New York took a jump into the 21st century as Democratic Gov. Andrew Cuomo signed a bill June 24 legalizing same-sex marriage.
Tens of thousands of people - gay, lesbian, bisexual and straight - poured into Lower Manhattan yesterday, bringing more excitement and joy than usual to the annual Pride Parade and celebrating this huge step forward for civil rights.
And that's what this was: Not a gay issue, not a Republican-Democratic issue and not a simple "social issue": It was a question of fundamental civil rights. The new law allows a minority section of the American population the same rights as the majority.
The people yesterday in New York weren't celebrating some sterile political ruling; they were rejoicing at their right, or their friends' or fellow New Yorkers' right, to marry the person they love, whether they are of the same or opposite sex.
Still, politics does matter. While a few Republicans crossed over and voted for the bill, and one Democratic state senator tried to deny New Yorkers their human rights, it's clear that, had New York not gone from Republican to Democratic leadership over the past few years, thousands of people would still be without the fundamental right to build a life with whomever they want.
There was compromise in the bill, and some say it may set a standard going forward. To neutralize opposition from the Catholic Church and some other religious groups, the bill's sponsors added a provision allowing churches and similar entities to decline to perform same-sex marriages. This gave wavering politicians cover to vote for the bill.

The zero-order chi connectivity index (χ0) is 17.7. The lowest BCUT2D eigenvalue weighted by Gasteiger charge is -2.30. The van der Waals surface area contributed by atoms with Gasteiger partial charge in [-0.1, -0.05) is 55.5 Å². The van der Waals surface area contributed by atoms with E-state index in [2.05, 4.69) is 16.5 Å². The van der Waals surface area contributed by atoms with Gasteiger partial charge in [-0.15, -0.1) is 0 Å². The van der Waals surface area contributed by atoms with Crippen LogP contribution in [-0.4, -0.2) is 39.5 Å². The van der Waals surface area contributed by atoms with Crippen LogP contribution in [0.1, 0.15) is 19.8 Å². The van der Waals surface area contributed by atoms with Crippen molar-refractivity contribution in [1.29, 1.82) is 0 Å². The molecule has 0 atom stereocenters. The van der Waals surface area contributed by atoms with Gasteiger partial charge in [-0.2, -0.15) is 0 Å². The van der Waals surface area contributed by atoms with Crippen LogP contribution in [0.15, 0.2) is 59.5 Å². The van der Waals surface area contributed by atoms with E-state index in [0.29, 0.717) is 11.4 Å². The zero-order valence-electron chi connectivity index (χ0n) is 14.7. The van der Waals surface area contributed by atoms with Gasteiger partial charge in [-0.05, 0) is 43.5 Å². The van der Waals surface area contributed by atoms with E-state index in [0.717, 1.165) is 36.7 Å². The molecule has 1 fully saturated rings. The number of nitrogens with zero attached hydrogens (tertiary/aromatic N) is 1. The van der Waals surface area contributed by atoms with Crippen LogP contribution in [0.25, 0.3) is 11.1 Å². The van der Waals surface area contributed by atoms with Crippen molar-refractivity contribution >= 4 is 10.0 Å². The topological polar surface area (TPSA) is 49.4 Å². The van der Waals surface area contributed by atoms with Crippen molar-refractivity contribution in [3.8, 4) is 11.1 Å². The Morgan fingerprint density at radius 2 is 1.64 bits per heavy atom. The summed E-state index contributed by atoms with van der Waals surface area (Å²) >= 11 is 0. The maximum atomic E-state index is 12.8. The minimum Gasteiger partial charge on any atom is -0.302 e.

No matter what the compromises made, it's clear that the bill would not have passed wihtout the active, popular pressure put on legislators. Thousands of people from around the state called their lawmakers to demand that they do the right thing. Unlike in California, where voters came out against gay marriage, the movement in New York was organized enough to win.
But while this is a tremendous victory, no one could honestly say that LGBT rights are won. There have been big steps forward in recent years. New York was preceded by Massachusetts, the first state to allow same-sex marriage, as well as Connecticut, Iowa, New Hampshire, Vermont and even Iowa. And, finally, the military's discriminatory "Don't ask; don't tell" policy was ended. Still, LGBT people can't get married in most of America and the federal government won't recognize these state marriages. On top of that, LGBT people still face violence from fanatical homophobes.
There's a long way to go in this fight, and a lot of work to do. Most importantly, the Republicans have to be defeated in 2012 - can anyone imagine what would happen to LGBT rights in a nation led by tea party extremists? And we need to build unity for fundamental civil rights: Every working person in America will benefit by guaranteeing civil rights and freedoms to all.
In New York, much of the labor movement understood that the fight for LGBT rights is their own. That's why SEIU took a stand and helped to organize for them, as did the labor-backed Working Families Party and other groups.
This is the way forward.
Oh, and congratulations to all the soon-to-be newlyweds.